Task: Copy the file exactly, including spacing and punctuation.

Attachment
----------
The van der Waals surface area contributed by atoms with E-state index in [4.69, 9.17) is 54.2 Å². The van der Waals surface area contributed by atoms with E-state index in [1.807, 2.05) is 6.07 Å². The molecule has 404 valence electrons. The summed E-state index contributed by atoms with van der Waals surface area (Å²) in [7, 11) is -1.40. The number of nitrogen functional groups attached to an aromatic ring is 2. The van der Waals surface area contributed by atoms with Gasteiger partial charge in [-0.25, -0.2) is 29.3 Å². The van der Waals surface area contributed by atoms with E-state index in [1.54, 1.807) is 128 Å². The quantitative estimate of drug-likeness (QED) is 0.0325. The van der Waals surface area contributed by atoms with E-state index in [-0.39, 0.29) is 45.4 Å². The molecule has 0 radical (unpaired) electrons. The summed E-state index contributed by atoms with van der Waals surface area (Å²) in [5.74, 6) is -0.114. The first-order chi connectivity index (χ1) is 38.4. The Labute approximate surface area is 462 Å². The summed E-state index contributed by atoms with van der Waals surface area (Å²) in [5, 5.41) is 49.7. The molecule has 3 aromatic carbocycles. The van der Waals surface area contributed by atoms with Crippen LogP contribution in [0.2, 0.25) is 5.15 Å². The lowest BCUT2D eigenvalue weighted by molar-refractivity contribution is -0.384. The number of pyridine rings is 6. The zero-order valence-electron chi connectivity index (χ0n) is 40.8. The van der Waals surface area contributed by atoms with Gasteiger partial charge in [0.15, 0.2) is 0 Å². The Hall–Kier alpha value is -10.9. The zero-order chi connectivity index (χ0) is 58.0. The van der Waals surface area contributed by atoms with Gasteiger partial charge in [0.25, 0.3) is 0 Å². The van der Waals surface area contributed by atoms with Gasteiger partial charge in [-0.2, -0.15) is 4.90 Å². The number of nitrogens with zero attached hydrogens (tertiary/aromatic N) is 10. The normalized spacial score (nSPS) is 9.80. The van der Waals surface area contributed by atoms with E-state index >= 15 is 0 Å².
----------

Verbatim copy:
The van der Waals surface area contributed by atoms with E-state index in [4.69, 9.17) is 54.2 Å². The van der Waals surface area contributed by atoms with E-state index in [1.807, 2.05) is 6.07 Å². The molecule has 404 valence electrons. The summed E-state index contributed by atoms with van der Waals surface area (Å²) in [7, 11) is -1.40. The number of nitrogen functional groups attached to an aromatic ring is 2. The van der Waals surface area contributed by atoms with Gasteiger partial charge in [-0.25, -0.2) is 29.3 Å². The van der Waals surface area contributed by atoms with E-state index in [1.54, 1.807) is 128 Å². The quantitative estimate of drug-likeness (QED) is 0.0325. The van der Waals surface area contributed by atoms with E-state index in [-0.39, 0.29) is 45.4 Å². The molecule has 0 radical (unpaired) electrons. The summed E-state index contributed by atoms with van der Waals surface area (Å²) in [5.74, 6) is -0.114. The first-order chi connectivity index (χ1) is 38.4. The Labute approximate surface area is 462 Å². The summed E-state index contributed by atoms with van der Waals surface area (Å²) in [5, 5.41) is 49.7. The molecule has 3 aromatic carbocycles. The van der Waals surface area contributed by atoms with Crippen LogP contribution in [0.2, 0.25) is 5.15 Å². The lowest BCUT2D eigenvalue weighted by molar-refractivity contribution is -0.384. The number of pyridine rings is 6. The zero-order valence-electron chi connectivity index (χ0n) is 40.8. The van der Waals surface area contributed by atoms with Gasteiger partial charge in [0.15, 0.2) is 0 Å². The Hall–Kier alpha value is -10.9. The zero-order chi connectivity index (χ0) is 58.0. The van der Waals surface area contributed by atoms with Gasteiger partial charge in [0.25, 0.3) is 0 Å². The van der Waals surface area contributed by atoms with Gasteiger partial charge in [-0.2, -0.15) is 4.90 Å². The number of nitrogens with zero attached hydrogens (tertiary/aromatic N) is 10. The normalized spacial score (nSPS) is 9.80. The van der Waals surface area contributed by atoms with E-state index >= 15 is 0 Å².